- 16 Aug 07
Owing their name to a chance encounter with a German bum, Red Kid explain how Euro-busking made them the force they are today.
The maxim ‘you make your own fortune’ is especially true when you’re starting out in a band. Realising that A&R folks wouldn’t get into any catfights over them after their very first gig, Red Kid cut their teeth on the European busker trail.
“John came from a busking background and we enjoyed doing it,” says Ronan Turner tells me from his Shankill residence in Co. Dublin. “So when we got asked to play a city in Europe – usually Germany, Italy or Switzerland – we’d stick around for a couple of weeks, gigging at venues, bars or on the street.”
He adds: “We never made a loss. We always managed to pay our own way through playing and selling our CDs.”
Not only did the trips allow the band to clock up performing hours for their brand of retro pop, but it also gave them a worldly-wise view of music.
“We noticed that Germany and Italy were hard because they have pretty strict rules in place against street musicians. But Spain was good fun because they’re used to buskers. There’s a good attitude there towards music.”
The tour around Europe affirmed the band’s raison d’être: “The only reason why we play this music is because we enjoy it,” as Ronan puts it. “We’re not manufactured – we came together as a group of people who share the same philosophy of life and want to share that with as many people as possible.”
But the stints also led to some cultural misunderstandings. Playing at a political youth event in Switzerland, the strange reception they received was afterwards explained to the Wicklow/Dublin foursome.
“Apparently most people who came thought that the ‘Red’ in Red Kid showed a socialist allegiance. So they expected us to be waving flags and playing some really serious music. When we started our set with its breezy pop, they were really taken aback!”
So where does the name come from?
“Primarily, it came from a night I had in a German pub when a bum came in and was trying to flog this 3ft Native Indian statue – a red kid. He started at €20, I got him down to €8 and a pint, so I spent the rest of the night boozing with this weird statue and a German bum.
“Red Kid’s a name we’re happy with though,” he continues. “In our rehearsal space in Shankill, I recently found old beer mats with all the other suggestions we had. Like 2,000 Monkeys, which has to be the worst band name ever. What were we thinking?”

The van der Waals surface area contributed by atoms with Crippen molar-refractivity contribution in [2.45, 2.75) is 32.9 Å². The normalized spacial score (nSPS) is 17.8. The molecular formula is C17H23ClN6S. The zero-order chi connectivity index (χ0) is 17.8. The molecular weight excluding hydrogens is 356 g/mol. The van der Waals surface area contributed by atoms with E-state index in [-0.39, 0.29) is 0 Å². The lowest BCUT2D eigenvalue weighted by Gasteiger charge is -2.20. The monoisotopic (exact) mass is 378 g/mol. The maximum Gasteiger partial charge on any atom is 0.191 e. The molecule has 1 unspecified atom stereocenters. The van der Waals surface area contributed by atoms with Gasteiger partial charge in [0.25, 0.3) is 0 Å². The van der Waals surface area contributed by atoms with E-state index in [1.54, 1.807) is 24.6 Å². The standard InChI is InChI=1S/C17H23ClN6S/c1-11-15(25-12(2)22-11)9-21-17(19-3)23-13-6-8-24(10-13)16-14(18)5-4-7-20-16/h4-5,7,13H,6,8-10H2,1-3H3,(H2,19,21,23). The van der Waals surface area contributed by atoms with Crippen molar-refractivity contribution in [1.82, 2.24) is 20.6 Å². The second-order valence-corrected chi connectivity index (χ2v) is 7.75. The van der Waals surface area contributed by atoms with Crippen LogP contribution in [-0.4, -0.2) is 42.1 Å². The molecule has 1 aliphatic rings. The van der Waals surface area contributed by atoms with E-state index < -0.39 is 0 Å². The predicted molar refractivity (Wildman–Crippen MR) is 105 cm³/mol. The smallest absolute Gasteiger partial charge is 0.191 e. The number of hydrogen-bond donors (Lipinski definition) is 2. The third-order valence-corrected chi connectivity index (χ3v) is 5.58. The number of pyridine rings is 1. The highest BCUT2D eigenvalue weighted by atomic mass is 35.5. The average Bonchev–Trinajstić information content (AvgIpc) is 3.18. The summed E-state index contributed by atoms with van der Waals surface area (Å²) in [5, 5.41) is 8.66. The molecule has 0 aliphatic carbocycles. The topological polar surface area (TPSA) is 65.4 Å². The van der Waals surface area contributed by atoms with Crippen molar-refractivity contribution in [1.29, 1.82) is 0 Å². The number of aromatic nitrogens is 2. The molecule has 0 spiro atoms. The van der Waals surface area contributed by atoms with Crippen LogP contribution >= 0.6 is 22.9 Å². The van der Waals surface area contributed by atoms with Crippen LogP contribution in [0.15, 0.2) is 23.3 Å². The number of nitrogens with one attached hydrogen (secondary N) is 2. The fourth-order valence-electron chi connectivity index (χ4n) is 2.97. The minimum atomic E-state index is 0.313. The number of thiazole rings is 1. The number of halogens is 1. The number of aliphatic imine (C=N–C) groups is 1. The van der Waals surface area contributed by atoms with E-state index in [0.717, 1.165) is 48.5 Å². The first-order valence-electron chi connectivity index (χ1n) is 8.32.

With the name agreed on and their line-up (John Wright – guitar; Keet Murdiff, guitar; Liam Murphy – bass; Ronan’s brother Dan – drums) in place since the start of this year, the band have a busy summer ahead, playing festivals that are a few rungs up on any band’s career ladder.
“We’ve just played Castlepalooza, but we’ve got the Bundoran Ocean Festival and Electric Picnic to come, among others.
“We’re glad to be playing bigger and bigger festivals all the time,” he enthuses. “Especially because the bigger stages mean that I have a good run around the place. On the flipside, it also means that when I jump off the stage, it gets a lot harder to get back onto it. I have to work on my spring-jumping skills!”
After this, their game plan is to release a single – probably ‘No Reason’ in October – to capitalise on their summer appearances. But though their debut album is done and dusted, they’re reluctant to let it loose just yet.
“Once you put it out there, you can’t take it back. We’ve had some interest but we want to get even more before we release it. We’ve got to be sure the world’s ready for it!”
‘Tangerine’ is out now. Red Kid will play a number of dates this summer including Chasing Bull, Bundoran (15 August); Electric Picnic, Co. Laois (7 September) and Crawdaddy, Dublin (8 September). See www.myspace.com/redkidtheband